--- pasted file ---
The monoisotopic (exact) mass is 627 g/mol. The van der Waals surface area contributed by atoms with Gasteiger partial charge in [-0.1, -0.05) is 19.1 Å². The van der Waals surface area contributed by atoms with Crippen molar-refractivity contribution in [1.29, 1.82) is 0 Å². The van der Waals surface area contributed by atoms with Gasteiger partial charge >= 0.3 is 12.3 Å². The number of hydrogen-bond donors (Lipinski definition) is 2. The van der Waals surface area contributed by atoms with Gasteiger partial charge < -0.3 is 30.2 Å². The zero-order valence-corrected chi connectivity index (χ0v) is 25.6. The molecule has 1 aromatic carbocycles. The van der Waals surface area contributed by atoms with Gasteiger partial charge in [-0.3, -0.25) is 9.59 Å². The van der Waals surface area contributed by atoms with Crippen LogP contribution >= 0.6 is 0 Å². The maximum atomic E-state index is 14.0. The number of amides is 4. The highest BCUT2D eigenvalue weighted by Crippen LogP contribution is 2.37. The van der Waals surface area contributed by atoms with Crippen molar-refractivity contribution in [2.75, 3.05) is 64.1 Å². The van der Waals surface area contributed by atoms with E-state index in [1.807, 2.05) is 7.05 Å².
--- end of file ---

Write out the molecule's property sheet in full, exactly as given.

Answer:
The monoisotopic (exact) mass is 627 g/mol. The van der Waals surface area contributed by atoms with Gasteiger partial charge in [-0.1, -0.05) is 19.1 Å². The van der Waals surface area contributed by atoms with Crippen molar-refractivity contribution in [1.29, 1.82) is 0 Å². The van der Waals surface area contributed by atoms with Gasteiger partial charge >= 0.3 is 12.3 Å². The number of hydrogen-bond donors (Lipinski definition) is 2. The van der Waals surface area contributed by atoms with Gasteiger partial charge < -0.3 is 30.2 Å². The zero-order valence-corrected chi connectivity index (χ0v) is 25.6. The molecule has 1 aromatic carbocycles. The van der Waals surface area contributed by atoms with Gasteiger partial charge in [-0.3, -0.25) is 9.59 Å². The van der Waals surface area contributed by atoms with Crippen LogP contribution >= 0.6 is 0 Å². The maximum atomic E-state index is 14.0. The number of amides is 4. The highest BCUT2D eigenvalue weighted by Crippen LogP contribution is 2.37. The van der Waals surface area contributed by atoms with Crippen molar-refractivity contribution in [2.75, 3.05) is 64.1 Å². The van der Waals surface area contributed by atoms with E-state index in [1.807, 2.05) is 7.05 Å².